“We had some rain, a vehicle got stuck on our right of way east of Robert Street Station, but our staff was able to deal with it and continue service,” Behlim said. “It was all in a day’s work for us.’’

The excitement that was felt on each rail line’s opening day has continued in the years since, too.

Collectively, more than 216 million rides have been taken on Metro Transit’s rail lines since they’ve opened. The Green and Blue lines each set annual ridership records in 2018.

Now, construction is underway on the rail network’s next chapter – the 14.5-mile METRO Green Line Extension between Minneapolis and Eden Prairie. Service is scheduled to begin in 2023, giving commuters frequent and reliable service to some of the region’s largest job centers.

“The Green Line Extension ’s reverse commuting potential is often overlooked,” said Robin Caufman, the Green Line Extension’s director of administration. “Extending the Green Line to Eden Prairie will make commutes easier for people going to major employment centers like Methodist Hospital, Opus Business Park, Golden Triangle and UnitedHealth Group.”

Metro Transit’s rail network by the numbers

  • 216 million combined rides on light rail and commuter rail since the Blue Line’s opening
  • 408,000 trips on the Green Line since opening
  • 32% of Metro Transit’s total annual ridership on rail lines (2018)
  • 62 miles of combined railway
  • 91 light rail vehicles
  • 6 commuter rail cars
  • 18 locomotives

Learn more about the METRO Green Line Extension

Construction is underway on the METRO Green Line Extension, the largest public infrastructure project in state history. To explore the route and learn more about current and future construction activities visit metrocouncil.orgv.

METRO Blue Line Public Art

Big commitment brings ‘Small Kindnesses’ back to life 

Posted by Drew Kerr | Tuesday, June 11, 2019 2:29:00 PM

Public Art Administrator Mark Granlund and Max Hoaglund, an independent technologist, finish repairs to a box holding a video player at the METRO Blue Line’s 46th Street Station.

Joe Scala firmly believes art supports individuals’ well-being. He also believes it should work properly.

Those dual beliefs have been in evidence for the past 15 years as Scala has voluntarily and dutifully looked after nearly two-dozen audio and video boxes at seven light rail stations along the METRO Blue Line.

Recording his observations in weekly spreadsheets, he’s reported frayed cords, stiff springs, faulty screens and hundreds of other repair needs for the public art installations, collectively known as “Small Kindnesses, Weather Permitting.”

“It’s been a little bit of an adventure and a learning experience for a lot of people,” Scala said before setting out on another recent scouting trip.

A nearly completed overhaul of the custom-designed and built boxes won’t stop Scala from making his near-weekly rounds. It should, however, make his laundry list a little shorter than usual.

Repairs to the boxes have been ongoing almost since the start. But over the past year, old technology has been swapped out, standardized and updated, making the system more durable and easier to maintain.

“After 15 years, things were becoming obsolete and the whole system really needed to be redone,” Metro Transit’s Public Art Administrator Mark Granlund said.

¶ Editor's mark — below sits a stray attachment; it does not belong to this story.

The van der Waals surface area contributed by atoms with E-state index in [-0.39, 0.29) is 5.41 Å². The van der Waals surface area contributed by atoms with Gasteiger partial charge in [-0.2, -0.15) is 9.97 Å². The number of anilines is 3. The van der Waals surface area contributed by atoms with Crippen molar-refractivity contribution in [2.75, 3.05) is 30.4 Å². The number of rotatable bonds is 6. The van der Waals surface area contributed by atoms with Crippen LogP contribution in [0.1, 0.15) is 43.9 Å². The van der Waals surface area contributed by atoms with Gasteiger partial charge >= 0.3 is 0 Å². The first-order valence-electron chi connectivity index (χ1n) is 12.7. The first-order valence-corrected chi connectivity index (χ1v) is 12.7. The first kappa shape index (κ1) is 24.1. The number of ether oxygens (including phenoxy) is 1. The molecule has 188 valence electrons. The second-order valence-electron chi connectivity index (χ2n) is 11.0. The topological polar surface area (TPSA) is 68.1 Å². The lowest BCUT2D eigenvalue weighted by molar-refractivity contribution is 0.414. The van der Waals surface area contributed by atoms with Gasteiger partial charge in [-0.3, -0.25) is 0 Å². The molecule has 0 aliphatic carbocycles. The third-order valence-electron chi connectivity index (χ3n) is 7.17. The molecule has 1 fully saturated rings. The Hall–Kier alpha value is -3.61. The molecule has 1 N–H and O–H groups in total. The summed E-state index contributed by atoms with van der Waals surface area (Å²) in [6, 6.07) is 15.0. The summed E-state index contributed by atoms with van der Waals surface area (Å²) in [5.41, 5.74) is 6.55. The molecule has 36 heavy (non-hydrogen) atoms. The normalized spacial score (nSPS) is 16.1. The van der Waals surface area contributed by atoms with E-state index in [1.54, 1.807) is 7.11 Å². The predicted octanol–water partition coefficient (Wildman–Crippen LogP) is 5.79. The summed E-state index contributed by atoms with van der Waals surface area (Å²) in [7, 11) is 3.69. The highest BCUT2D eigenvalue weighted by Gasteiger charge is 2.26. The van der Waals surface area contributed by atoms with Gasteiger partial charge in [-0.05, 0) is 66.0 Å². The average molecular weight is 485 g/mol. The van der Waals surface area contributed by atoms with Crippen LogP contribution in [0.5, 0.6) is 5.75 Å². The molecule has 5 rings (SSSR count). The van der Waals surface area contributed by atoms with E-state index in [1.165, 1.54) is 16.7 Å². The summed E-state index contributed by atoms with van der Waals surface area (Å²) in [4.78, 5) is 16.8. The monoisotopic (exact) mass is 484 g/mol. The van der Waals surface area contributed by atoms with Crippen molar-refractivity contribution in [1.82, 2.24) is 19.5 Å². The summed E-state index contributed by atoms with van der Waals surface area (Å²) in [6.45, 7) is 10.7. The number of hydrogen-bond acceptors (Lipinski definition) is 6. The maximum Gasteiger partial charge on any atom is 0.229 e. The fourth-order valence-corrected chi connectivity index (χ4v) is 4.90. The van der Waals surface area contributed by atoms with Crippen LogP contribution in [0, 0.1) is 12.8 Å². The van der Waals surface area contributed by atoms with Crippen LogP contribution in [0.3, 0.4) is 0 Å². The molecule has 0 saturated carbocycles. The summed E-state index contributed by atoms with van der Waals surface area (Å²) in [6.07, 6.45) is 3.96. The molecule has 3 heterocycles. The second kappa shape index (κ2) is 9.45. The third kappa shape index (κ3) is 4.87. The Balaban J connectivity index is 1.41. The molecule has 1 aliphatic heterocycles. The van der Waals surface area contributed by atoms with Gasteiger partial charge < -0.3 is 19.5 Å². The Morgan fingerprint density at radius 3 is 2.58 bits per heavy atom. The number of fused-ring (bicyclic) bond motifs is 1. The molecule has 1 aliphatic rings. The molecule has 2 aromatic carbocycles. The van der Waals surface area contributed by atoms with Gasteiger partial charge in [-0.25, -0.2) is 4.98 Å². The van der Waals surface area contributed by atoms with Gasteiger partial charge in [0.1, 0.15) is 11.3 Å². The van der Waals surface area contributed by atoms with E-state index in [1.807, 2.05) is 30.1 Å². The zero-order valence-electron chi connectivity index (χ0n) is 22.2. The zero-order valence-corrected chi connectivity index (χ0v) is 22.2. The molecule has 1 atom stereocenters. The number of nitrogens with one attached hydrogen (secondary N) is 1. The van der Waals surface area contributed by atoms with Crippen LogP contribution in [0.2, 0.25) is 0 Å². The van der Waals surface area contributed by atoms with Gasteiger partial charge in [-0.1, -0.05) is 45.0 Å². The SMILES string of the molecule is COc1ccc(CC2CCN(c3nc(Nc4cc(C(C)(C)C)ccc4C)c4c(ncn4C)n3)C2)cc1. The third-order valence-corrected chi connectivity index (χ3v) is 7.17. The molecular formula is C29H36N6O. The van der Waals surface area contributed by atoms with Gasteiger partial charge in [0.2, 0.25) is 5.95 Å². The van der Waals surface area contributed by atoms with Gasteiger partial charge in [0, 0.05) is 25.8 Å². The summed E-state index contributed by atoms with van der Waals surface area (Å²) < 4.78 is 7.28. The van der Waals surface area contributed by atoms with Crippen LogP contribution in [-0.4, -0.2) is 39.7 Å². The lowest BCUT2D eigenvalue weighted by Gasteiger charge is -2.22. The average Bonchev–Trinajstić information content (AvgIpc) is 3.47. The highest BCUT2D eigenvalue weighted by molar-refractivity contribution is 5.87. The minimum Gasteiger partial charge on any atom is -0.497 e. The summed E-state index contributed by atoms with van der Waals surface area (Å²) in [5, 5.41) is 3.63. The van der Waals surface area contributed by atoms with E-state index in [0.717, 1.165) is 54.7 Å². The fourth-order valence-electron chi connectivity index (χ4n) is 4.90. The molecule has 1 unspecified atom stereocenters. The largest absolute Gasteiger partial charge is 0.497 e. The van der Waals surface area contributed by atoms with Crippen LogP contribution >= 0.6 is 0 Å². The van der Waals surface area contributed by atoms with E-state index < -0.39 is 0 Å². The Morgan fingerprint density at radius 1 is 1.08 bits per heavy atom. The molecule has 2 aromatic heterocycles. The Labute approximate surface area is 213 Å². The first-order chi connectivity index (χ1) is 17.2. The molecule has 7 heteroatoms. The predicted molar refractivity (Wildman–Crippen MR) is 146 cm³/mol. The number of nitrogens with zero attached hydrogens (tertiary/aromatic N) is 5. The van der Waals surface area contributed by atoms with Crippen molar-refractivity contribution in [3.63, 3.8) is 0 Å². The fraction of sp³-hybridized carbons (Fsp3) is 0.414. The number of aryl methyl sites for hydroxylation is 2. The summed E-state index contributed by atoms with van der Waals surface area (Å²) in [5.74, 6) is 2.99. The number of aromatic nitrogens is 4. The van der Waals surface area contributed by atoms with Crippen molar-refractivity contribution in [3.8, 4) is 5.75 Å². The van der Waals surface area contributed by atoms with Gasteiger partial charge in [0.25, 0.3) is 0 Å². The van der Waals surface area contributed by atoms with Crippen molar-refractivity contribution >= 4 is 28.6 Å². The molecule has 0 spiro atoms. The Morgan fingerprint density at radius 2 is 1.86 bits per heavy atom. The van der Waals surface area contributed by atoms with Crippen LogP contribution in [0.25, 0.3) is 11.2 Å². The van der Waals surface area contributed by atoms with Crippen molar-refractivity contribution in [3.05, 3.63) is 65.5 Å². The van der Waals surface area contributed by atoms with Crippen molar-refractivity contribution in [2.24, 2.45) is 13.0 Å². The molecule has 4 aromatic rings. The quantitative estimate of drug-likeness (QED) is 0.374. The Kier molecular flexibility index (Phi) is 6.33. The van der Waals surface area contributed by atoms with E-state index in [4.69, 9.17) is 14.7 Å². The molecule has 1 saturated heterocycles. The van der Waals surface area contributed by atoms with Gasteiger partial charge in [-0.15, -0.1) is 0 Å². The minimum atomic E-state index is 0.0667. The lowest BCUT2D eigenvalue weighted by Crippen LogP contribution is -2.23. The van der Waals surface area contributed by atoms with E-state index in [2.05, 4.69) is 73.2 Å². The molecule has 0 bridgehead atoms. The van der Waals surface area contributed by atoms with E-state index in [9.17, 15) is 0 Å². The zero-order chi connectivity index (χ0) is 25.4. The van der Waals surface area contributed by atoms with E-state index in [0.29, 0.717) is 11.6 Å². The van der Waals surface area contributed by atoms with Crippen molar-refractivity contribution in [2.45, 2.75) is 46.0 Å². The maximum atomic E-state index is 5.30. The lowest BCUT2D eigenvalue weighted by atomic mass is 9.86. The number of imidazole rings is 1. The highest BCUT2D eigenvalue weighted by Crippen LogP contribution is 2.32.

On a recent afternoon, Granlund and Max Hoaglund, an independent technologist helping with the updates, removed the glass cover of a box at the 46th Street Station, revealing a tangle of wiring connected to a small circuit board.

Behind a miniature red velvet curtain rested a video player that rotates through more than 80 short videos. At other locations, video or audio is triggered by pulling a lever, spinning a wheel or ringing a bell.

The custom nature of each box is what’s made maintaining the collection so tricky. But there are plenty of supporters who appreciate the efforts to keep them going after all these years.

Among the most excited is Brooklyn, N.Y.-based artist Janet Zweig, who was commissioned to create the interactive art project ahead of the Blue Line’s 2004 opening.

Zweig collaborated with others on the engineering, installation and maintenance, and helped solicit and curate content. She received hundreds of VHS tapes and CDs from local poets, songwriters, storytellers and others based on the themes of courtesy and weather – two Minnesota clichés.

“I’m really thrilled that there’s so much follow through on this,” she said.

Beyond the recent repairs, Zweig said she was especially grateful to Scala for his years of diligence, calling him a “superhero of public art.”

While Scala’s fully embraced the role, it came to him unexpectedly.

While overseeing an installation, Zweig worried aloud how maintenance needs would be documented. Scala overheard the conversation and volunteered to check on them.

He’s sent detailed reports to Metro Transit staff every week for the past 15 years.

Scala said his work has been motivated not just by a belief in the power of art, but by his friendship with Zweig. He’s also pretty fond of the stories the boxes bring to the community.

Because he’s seen every submission, he usually doesn’t stick around until the end. But he’ll wait for the next train if one of his two favorite music videos come up (one features a humorous song called “Commuters,” and the other is of two people fishing on a lake). Another, by the late Native storyteller Jim Northrup, also stirs memories.